How to make your treasured items look their best for your wedding day
This week, I sat down with two amazing ladies: Barbara Moore of The Gilded Roost in Altoona and Nancy Lach of The Embellished Nest in Altoona. Both women's businesses work to provide expertise design services in their gorgeous store that offers a mix of vintage items paired with modern pieces in themed rooms like The Farmhouse or The Conservatory. Soon, these amazing women will be moving to a new location and will officially be one business!
Barbara loves to find vintage jewelry at Estate Sales to offer for sale in her store. She really has a strong sense of honor of the people who once used and wore those objects for their whole lives. She showed me a pair of earrings that had been hair-sprayed many times so that dust in their later years stuck to them. She expressed that it sometimes felt strange to take away all of that history from something that was obviously cherished. But, she also loves the history and the way we can give things new life in modern society.
Nancy, Barb, and I had fun going through the collections of bracelets, broaches, necklaces, and earrings to find pieces to photograph for this story. Our goal is to show you how you can clean, repair, and brush up the items you plan to incorporate into your wedding day, perhaps as the "something old" item to honor the adage, "Something Old, Something New, Something Borrowed, Something Blue." Read on to see examples of gorgeous vintage jewelry and learn how to care for it!
Basic Jewelry Cleaning:
When cleaning antique jewelry or other items, are there DIY trends in self-cleaning that you advise for or against? What do you recommend to clean items?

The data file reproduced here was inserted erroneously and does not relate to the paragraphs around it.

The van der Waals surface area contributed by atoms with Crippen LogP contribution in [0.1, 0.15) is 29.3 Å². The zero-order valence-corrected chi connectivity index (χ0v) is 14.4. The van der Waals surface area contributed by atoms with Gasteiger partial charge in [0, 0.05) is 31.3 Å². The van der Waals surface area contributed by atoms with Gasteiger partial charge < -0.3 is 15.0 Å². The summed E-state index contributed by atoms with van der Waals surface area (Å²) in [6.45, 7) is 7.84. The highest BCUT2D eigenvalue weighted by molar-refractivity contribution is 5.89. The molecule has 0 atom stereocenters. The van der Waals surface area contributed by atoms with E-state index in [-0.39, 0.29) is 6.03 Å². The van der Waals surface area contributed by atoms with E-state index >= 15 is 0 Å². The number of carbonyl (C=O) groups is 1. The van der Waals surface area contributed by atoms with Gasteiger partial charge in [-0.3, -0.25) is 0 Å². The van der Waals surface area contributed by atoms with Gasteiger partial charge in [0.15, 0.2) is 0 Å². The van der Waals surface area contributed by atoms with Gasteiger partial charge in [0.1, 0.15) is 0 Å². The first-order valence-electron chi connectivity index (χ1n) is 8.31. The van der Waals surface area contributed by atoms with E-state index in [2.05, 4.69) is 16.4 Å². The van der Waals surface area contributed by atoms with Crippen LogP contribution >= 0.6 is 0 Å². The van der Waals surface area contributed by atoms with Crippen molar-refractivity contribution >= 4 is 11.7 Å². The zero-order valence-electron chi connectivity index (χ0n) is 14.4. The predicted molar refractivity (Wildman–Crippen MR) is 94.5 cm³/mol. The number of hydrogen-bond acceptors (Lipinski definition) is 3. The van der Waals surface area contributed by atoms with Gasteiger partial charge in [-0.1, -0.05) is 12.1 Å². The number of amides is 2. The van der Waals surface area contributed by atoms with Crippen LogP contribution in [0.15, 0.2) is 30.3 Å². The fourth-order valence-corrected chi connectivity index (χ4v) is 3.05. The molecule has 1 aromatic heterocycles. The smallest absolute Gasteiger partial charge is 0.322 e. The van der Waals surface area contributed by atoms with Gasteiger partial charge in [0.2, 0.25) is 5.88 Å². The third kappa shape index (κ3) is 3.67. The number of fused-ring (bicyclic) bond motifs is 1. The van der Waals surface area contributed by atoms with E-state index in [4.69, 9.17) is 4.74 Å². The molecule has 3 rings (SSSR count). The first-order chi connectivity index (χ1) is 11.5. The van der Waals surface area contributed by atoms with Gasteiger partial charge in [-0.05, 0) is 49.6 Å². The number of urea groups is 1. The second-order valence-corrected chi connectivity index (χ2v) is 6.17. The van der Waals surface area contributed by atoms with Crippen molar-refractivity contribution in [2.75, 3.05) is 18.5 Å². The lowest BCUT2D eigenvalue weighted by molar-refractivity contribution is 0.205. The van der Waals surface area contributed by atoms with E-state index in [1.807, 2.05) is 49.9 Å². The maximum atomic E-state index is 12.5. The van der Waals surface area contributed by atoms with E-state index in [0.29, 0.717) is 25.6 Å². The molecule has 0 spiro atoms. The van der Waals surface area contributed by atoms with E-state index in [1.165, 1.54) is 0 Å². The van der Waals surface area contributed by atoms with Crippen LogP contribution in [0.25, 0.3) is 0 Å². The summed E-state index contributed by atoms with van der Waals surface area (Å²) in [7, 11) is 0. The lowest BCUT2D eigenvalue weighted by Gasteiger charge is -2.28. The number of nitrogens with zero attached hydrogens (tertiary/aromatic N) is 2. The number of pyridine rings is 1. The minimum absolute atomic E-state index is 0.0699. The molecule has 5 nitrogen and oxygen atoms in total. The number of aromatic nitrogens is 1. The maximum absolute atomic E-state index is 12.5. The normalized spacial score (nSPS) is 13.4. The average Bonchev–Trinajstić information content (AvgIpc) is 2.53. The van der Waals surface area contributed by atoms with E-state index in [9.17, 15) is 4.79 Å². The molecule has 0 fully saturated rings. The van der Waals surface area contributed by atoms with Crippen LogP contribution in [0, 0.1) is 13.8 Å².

Barbara gave this advice:
Do not use denture tablets to clean pieces. This will actually remove glue from costume jewelry pieces.
Instead, follow these steps for pieces like vintage costume jewelry:
1. Use canned air spray to clean out loose dust.
2. Use a dry cloth that is non-lint, like a fine microfiber, to clean the piece. As you clean it, check to make sure any stones are in-tact.
3. Do any repairs that are necessary. If you need to glue stones in place, Barbara feels that a Krazy Glue is a great option because you can pinpoint the exact spot without getting too much goopy glue out at once.
More Intense Spot Cleaning Advice:
Barbara picks up a small dental kit from the Dollar Store. It comes with a toothbrush and a metal pick. She recommends carefully using the metal pick to spot clean out any problem areas.
Care for Metals:
You need to know what the metal is before you begin to try to clean it. If the piece appears to be brass, it is mostly likely another metal as a base (perhaps nickel) with just a thin overlay of brass on the top. This could even be true on a chandelier.
Barb told a story about cleaning an old brass belt buckle that was military-issued. That sort of item was solid brass, so Brasso, a multi-purpose metal polisher, is safe to use. However, if you use something like that on vintage jewelry, it can actually ruin the finish because it is too harsh.